Feeds

Prison terms for phishing fraudsters

England and Wales pass new Fraud Act

Security for virtualized datacentres

A new anti-fraud bill has been passed into law for England and Wales. The Fraud Act 2006 received Royal Assent last week and will come into force in early 2007.

The new law aims to close a number of loopholes in preceding anti-fraud legislation, which the government said was unsuited to modern fraud.

Until now there has been no single, general fraud law in English law, but an untidy mess of eight specific statutory crimes, such as "obtaining property by deception", and a vague common law offence of "conspiracy to defraud". Scotland does have a common law crime of fraud, committed when someone achieves a practical result by a false pretence.

The Fraud Act introduces a general offence of fraud which can be committed by false representation, by failing to disclose information, or by abuse of position. The offence carries a maximum sentence of 10 years' imprisonment.

"The Act replaces the existing complicated array of over-specific and overlapping deception offences," said a Home Office statement. "These offences have proved inadequate to tackle the wide range of possible fraudulent activity today or keep pace with rapidly developing technology."

Struan Robertson, a technology lawyer with Pinsent Masons and editor of OUT-LAW.COM, said: "One perceived loophole in the old regime was the possession of computer files in preparation for launching a phishing attack."

This is where emails are sent in bulk, purporting to represent a well-known brand in the hope of sending victims to a bogus website that tricks them into disclosing bank account details. Such 'phishing kits' have been available on the internet but difficult to prosecute. "That loophole is closed by the new Act," said Robertson. "When it comes into force, possession of such any software or data for use in a fraud could result in a prison term of up to five years."

The Act also provides that writing software "knowing that it is designed or adapted for use in...connection with fraud" can result in a sentence of up to 10 years.

"The new Fraud Act will make an important contribution to the fight against fraud," said Home Office minister Gerry Sutcliffe. "It will remove the deficiencies in the existing provisions and establish an effective criminal law that is flexible enough to capture the true breadth of fraud today."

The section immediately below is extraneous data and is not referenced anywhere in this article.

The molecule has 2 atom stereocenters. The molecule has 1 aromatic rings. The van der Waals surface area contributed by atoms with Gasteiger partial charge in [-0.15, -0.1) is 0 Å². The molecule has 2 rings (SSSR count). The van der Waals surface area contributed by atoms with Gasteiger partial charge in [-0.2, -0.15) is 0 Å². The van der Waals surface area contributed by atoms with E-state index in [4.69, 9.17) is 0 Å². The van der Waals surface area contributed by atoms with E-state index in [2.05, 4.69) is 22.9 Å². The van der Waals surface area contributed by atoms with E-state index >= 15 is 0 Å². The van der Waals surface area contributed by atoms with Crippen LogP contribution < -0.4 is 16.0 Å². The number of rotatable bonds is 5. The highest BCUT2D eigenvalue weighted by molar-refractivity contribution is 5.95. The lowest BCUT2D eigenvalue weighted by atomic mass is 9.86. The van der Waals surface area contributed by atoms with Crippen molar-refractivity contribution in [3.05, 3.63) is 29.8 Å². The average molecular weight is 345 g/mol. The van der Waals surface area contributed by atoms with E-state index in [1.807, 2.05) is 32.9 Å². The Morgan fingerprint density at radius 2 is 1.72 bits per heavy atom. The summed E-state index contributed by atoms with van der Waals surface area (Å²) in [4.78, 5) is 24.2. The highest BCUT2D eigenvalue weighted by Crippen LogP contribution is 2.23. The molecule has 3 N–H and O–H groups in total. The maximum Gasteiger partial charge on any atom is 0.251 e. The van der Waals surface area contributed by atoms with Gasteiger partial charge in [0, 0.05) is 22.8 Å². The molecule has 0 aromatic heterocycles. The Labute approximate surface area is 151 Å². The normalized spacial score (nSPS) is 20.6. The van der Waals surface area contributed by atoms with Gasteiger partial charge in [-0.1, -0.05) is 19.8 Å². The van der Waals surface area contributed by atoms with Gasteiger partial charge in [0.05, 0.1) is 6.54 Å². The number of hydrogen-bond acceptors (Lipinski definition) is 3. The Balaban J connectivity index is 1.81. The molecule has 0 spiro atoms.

KPMG Forensic's Fraud Barometer reports that fraud levels in the UK are increasing dramatically. Fraud levels rose to their highest level in 10 years in 2005, to £900m that year. Already 2006 is proving worse, with £650m worth of fraud recorded in the first six months of the year, compared to £249m in the same period in 2005.

KPMG's barometer measures the fraud levels involved in court cases in the UK where the fraud under consideration is greater than £100,000.

Figures published this week by the UK payment card association APACS said that credit card fraud fell in the latest measured period, the first six months of 2005, from £219m to £209m. Online banking fraud increased from £14m to £22m in the same period, it said.

See: Fraud Act 2006 (17 page/112KB PDF)

Copyright © 2006, OUT-LAW.com

OUT-LAW.COM is part of international law firm Pinsent Masons.

Reducing the cost and complexity of web vulnerability management

More from The Register

next story
Phones 4u slips into administration after EE cuts ties with Brit mobe retailer
More than 5,500 jobs could be axed if rescue mission fails
JINGS! Microsoft Bing called Scots indyref RIGHT!
Redmond sporran metrics get one in the ten ring
Driving with an Apple Watch could land you with a £100 FINE
Bad news for tech-addicted fanbois behind the wheel
Murdoch to Europe: Inflict MORE PAIN on Google, please
'Platform for piracy' must be punished, or it'll kill us in FIVE YEARS
Phones 4u website DIES as wounded mobe retailer struggles to stay above water
Founder blames 'ruthless network partners' for implosion
Found inside ISIS terror chap's laptop: CELINE DION tunes
REPORT: Stash of terrorist material found in Syria Dell box
Sony says year's losses will be FOUR TIMES DEEPER than thought
Losses of more than $2 BILLION loom over troubled Japanese corp
Show us your Five-Eyes SECRETS says Privacy International
Refusal to disclose GCHQ canteen menus and prices triggers Euro Human Rights Court action
prev story

Whitepapers

Providing a secure and efficient Helpdesk
A single remote control platform for user support is be key to providing an efficient helpdesk. Retain full control over the way in which screen and keystroke data is transmitted.
WIN a very cool portable ZX Spectrum
Win a one-off portable Spectrum built by legendary hardware hacker Ben Heck
Saudi Petroleum chooses Tegile storage solution
A storage solution that addresses company growth and performance for business-critical applications of caseware archive and search along with other key operational systems.
Protecting users from Firesheep and other Sidejacking attacks with SSL
Discussing the vulnerabilities inherent in Wi-Fi networks, and how using TLS/SSL for your entire site will assure security.
Security for virtualized datacentres
Legacy security solutions are inefficient due to the architectural differences between physical and virtual environments.